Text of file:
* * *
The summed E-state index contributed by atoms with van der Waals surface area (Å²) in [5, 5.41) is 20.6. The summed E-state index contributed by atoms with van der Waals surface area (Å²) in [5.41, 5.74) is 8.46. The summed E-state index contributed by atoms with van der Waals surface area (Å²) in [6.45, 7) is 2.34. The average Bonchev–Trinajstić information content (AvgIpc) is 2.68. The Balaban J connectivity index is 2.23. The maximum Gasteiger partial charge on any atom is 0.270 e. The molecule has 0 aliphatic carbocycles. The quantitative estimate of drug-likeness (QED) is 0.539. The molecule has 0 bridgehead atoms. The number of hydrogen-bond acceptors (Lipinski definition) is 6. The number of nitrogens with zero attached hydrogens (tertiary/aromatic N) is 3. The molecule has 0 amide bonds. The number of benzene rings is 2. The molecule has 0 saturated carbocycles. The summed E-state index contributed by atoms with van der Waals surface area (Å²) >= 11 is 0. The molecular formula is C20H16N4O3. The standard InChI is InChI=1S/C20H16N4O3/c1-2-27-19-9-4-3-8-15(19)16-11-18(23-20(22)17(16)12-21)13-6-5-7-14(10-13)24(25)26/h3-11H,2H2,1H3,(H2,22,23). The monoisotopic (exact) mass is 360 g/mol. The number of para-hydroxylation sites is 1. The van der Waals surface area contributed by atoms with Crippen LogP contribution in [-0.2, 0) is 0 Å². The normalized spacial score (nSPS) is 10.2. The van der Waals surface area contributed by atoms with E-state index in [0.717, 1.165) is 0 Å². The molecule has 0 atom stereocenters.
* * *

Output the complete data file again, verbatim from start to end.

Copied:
The summed E-state index contributed by atoms with van der Waals surface area (Å²) in [5, 5.41) is 20.6. The summed E-state index contributed by atoms with van der Waals surface area (Å²) in [5.41, 5.74) is 8.46. The summed E-state index contributed by atoms with van der Waals surface area (Å²) in [6.45, 7) is 2.34. The average Bonchev–Trinajstić information content (AvgIpc) is 2.68. The Balaban J connectivity index is 2.23. The maximum Gasteiger partial charge on any atom is 0.270 e. The molecule has 0 aliphatic carbocycles. The quantitative estimate of drug-likeness (QED) is 0.539. The molecule has 0 bridgehead atoms. The number of hydrogen-bond acceptors (Lipinski definition) is 6. The number of nitrogens with zero attached hydrogens (tertiary/aromatic N) is 3. The molecule has 0 amide bonds. The number of benzene rings is 2. The molecule has 0 saturated carbocycles. The summed E-state index contributed by atoms with van der Waals surface area (Å²) >= 11 is 0. The molecular formula is C20H16N4O3. The standard InChI is InChI=1S/C20H16N4O3/c1-2-27-19-9-4-3-8-15(19)16-11-18(23-20(22)17(16)12-21)13-6-5-7-14(10-13)24(25)26/h3-11H,2H2,1H3,(H2,22,23). The monoisotopic (exact) mass is 360 g/mol. The number of para-hydroxylation sites is 1. The van der Waals surface area contributed by atoms with Crippen LogP contribution in [-0.2, 0) is 0 Å². The normalized spacial score (nSPS) is 10.2. The van der Waals surface area contributed by atoms with E-state index in [0.717, 1.165) is 0 Å². The molecule has 0 atom stereocenters.